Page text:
Back to the siding vs. painting is that I'd personally rather see an old house sided than torn down or simply deteriorated. Eventually, can't someone with resources who is interested remove the siding and restore the original? I confess that I really don't know. I would appreciate knowing. Maybe the Preservation Trust could put together an informative booklet with recommendations to distribute to new owners of old houses in the historic districts or perhaps any neighborhood. Maybe even negotiate special rates with contractors for special financial circumstances in exchange for the seal of artisan approval from the Trust? At the very least, perhaps you could provide an educational post on your website (which appears to be exactly is what is happening).

siding vs painting

The article about the toxicity of plastics ( vinyl, PVC) was interesting - as usual, the powers that be love to provide mass quantities of cheap products that are often terrible for us in every sense of the word...I wonder if humans will EVER figure out how to peacefully co-exist with our natural environment...As far as paint goes, don't think that it's an innocent alternative to vinyl - there are plenty of components of paint, even latex, that are bad for us and the environment. Thankfully, there has been a strong push in the industry to produce less toxic paints and other related supplies, like caulking, joint compounds, etc, but most of them still do have labels with that wonderful disclaimer: " This product contains materials known to the state of California to cause cancer reproductive harm, etc etc..." I often wonder if there are any products people use that DON'T harm us in any way, either during their manufacture or regular use...In Mass and CT, they are banning several types of oils and other high-VOC materials, but the laws are pretty stupid - some lines of paint are only discontinued in gallon sizes, but will still be available in quarts! And there are many solvents needed for various projects that are utterly horrible in almost every way for us and our environment, but that have no alternatives...As a paint company, one big issue we face is the disposal of these solvents which are necessary to our trade - currently, there are very few choices for disposal that aren't outrageously cost-prohibitive...I am willing to bet that many companies end up dumping it out when no one is looking, and the hazardous effects of that are just outright nasty...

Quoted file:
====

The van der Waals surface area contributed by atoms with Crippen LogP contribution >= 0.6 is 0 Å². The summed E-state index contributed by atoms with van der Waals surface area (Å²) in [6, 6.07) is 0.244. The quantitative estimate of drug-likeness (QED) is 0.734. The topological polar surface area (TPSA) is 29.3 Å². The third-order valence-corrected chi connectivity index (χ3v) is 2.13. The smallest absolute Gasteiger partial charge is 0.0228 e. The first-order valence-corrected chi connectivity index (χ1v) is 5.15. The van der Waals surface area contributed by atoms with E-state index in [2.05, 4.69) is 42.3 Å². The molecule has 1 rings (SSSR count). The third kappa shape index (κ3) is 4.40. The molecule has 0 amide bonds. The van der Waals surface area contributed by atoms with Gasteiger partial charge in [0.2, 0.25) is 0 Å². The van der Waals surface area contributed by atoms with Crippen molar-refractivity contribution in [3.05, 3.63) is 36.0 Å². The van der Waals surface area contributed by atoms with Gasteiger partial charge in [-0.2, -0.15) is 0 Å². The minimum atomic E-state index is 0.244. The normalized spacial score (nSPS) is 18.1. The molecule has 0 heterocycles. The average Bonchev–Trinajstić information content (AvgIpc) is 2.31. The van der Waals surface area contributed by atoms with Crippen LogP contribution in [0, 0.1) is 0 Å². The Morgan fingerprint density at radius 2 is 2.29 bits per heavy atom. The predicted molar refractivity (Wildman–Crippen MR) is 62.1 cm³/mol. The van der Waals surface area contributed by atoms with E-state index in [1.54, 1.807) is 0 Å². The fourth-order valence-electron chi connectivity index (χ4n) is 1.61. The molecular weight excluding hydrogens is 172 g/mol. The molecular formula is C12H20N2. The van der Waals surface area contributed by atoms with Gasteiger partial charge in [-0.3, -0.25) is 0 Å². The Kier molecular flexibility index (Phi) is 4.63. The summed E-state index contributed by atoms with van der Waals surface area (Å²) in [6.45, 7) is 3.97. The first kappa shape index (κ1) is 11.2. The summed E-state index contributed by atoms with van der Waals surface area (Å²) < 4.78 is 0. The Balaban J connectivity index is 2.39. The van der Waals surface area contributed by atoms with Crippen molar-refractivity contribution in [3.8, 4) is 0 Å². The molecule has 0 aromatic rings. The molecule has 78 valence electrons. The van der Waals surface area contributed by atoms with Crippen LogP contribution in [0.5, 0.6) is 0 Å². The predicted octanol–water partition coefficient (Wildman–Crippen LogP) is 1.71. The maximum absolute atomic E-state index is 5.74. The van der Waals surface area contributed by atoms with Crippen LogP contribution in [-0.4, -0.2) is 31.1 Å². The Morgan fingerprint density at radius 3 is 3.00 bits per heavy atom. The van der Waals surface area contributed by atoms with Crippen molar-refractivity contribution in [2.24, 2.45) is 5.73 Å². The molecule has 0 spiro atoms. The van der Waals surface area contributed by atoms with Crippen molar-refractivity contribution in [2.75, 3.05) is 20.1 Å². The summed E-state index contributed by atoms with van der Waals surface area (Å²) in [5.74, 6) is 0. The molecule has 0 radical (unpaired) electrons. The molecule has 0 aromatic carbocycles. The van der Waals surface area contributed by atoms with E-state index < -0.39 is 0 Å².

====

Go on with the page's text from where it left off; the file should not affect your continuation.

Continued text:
As far as paint vs siding, I still believe that siding can create an effective alternative in cases where regular paint jobs are excessively costly and likely to fail quickly. It's all about the maintenance, though...If a property owner chooses not to paint regularly, then the painted surface will look terrible too. And anything built before 1978 likely contains lead, so all those peeling houses we all see are hazardous, too. In April 2010, contractors in Mass and (some other states)are being forced to train and acquire licensing for even small amounts of of lead removal ( i.e., scraping peeling paint) but the laws there are sketchy, too...In the training courses I've taken thus far, there are many rules and obligations we will have to face that are certain to make our job more difficult, but aren't likely to have a great effect on the amount of lead in our lives...The law doesn't even prevent all those paint chips from reaching the landfill - we can still just toss them into the garbage! I don't understand who the people are that come up with this stuff, but it seems to amount to a lot of nonsense that sounds good but achieves very little...

So there it is - my take on it...

Post new comment

The content of this field is kept private and will not be shown publicly.
By submitting this form, you accept the Mollom privacy policy.